In a Toppan Merrill webinar, three experts from different markets sectors discussed XBRL’s success story:
Emily Huang, CEO and co-founder of idaciti (which makes tools for analyzing structured data) explained how Inline XBRL brings a company’s financials to life and how painfully apparent XBRL mistakes are to investors and analysts. Her firm collects Inline XBRL filings from the SEC every ten minutes. “No more waiting for hours or days to get
the data,” she noted. “As soon as the filing is made, the data is available.”
To listen to the full webinar, click here.
Ms. Huang gave examples of how Inline XBRL brings a company’s financials to life in the tools that investors and analysts now use to gather and parse the information. “Even though Inline XBRL is not a complicated process change for filers, it really changes the consumption. The machine-readable and human-readable combined together now tell us a great story.”
With a screenshare of her firm’s Inline XBRL viewer, she showed the webinar audience a sample company’s income statement and demonstrated quick ways by which users can do analyses directly from the document. For example, one click on “total operating revenue” brings up a trending chart for both yearly and quarterly data.
“That’s the power of XBRL,” Ms. Huang continued. “As soon as you file, investors and other companies can jump in and start doing analysis and read contextual information around the numbers.” Lateral XBRL-related information is also immediately available: how many other companies are using that data point, what the labels are, and what the definitions are.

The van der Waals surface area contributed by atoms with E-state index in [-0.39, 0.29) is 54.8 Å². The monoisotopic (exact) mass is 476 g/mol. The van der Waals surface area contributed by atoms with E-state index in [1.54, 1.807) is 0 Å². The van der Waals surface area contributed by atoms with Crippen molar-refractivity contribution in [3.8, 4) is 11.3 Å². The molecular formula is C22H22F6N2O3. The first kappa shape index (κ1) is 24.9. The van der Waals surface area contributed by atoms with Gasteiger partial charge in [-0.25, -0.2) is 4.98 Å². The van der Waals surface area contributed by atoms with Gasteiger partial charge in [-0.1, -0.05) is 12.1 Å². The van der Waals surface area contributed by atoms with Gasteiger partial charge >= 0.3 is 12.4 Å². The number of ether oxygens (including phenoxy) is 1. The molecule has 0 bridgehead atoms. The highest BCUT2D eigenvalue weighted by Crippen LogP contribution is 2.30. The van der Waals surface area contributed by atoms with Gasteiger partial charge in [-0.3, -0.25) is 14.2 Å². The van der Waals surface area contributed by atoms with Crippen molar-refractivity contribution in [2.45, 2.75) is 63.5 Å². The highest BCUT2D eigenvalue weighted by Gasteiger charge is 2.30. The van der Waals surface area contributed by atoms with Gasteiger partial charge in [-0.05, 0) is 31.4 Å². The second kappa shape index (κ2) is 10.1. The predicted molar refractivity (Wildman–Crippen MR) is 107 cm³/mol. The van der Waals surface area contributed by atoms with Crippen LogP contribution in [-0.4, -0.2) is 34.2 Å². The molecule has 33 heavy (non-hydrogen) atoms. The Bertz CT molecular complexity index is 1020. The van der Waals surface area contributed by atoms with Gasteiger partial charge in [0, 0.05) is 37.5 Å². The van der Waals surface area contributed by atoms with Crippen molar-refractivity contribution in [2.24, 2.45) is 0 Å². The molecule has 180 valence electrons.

With XBRL data, she continued, the powerful ability to benchmark and compare financial information across a sector is extremely valuable. She displayed a screenshare to show how you can immediately compare a company’s financials to those of all others in its industry. In a matter of seconds, she conducted benchmarking comparisons and analyses that would each have taken hours in the old days of text-only filings, manual extraction, and spreadsheets.
“This is the thing I really love about XBRL,” asserted Ms. Huang. “[Former] SEC Chairman Cox, the one who pioneered the XBRL movement, always called XBRL data ‘interactive data.’ I love that term. XBRL allows us to play with the data, interact with the information, and do discovery. It’s not static.”
To read the most recent issue of DIMENSIONS, click here.